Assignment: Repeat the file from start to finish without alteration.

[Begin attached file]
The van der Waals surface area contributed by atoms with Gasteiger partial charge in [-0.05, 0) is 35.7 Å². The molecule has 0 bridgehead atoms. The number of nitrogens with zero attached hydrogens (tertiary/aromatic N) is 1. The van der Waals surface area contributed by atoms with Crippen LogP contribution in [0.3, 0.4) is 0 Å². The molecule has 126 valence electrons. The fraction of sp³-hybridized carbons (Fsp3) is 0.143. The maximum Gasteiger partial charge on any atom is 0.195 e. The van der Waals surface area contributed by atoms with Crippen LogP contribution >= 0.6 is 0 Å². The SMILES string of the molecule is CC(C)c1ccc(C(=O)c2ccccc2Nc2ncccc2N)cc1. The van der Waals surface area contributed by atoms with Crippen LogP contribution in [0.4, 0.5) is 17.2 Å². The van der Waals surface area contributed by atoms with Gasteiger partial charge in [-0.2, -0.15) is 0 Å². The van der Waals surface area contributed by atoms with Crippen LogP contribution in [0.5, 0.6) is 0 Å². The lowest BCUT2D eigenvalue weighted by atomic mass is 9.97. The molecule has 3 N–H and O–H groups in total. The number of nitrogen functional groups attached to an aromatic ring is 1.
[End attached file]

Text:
The van der Waals surface area contributed by atoms with Gasteiger partial charge in [-0.05, 0) is 35.7 Å². The molecule has 0 bridgehead atoms. The number of nitrogens with zero attached hydrogens (tertiary/aromatic N) is 1. The van der Waals surface area contributed by atoms with Crippen LogP contribution in [0.3, 0.4) is 0 Å². The molecule has 126 valence electrons. The fraction of sp³-hybridized carbons (Fsp3) is 0.143. The maximum Gasteiger partial charge on any atom is 0.195 e. The van der Waals surface area contributed by atoms with Crippen LogP contribution >= 0.6 is 0 Å². The SMILES string of the molecule is CC(C)c1ccc(C(=O)c2ccccc2Nc2ncccc2N)cc1. The van der Waals surface area contributed by atoms with Crippen LogP contribution in [0.4, 0.5) is 17.2 Å². The van der Waals surface area contributed by atoms with Gasteiger partial charge in [-0.2, -0.15) is 0 Å². The van der Waals surface area contributed by atoms with Crippen LogP contribution in [0.5, 0.6) is 0 Å². The lowest BCUT2D eigenvalue weighted by atomic mass is 9.97. The molecule has 3 N–H and O–H groups in total. The number of nitrogen functional groups attached to an aromatic ring is 1.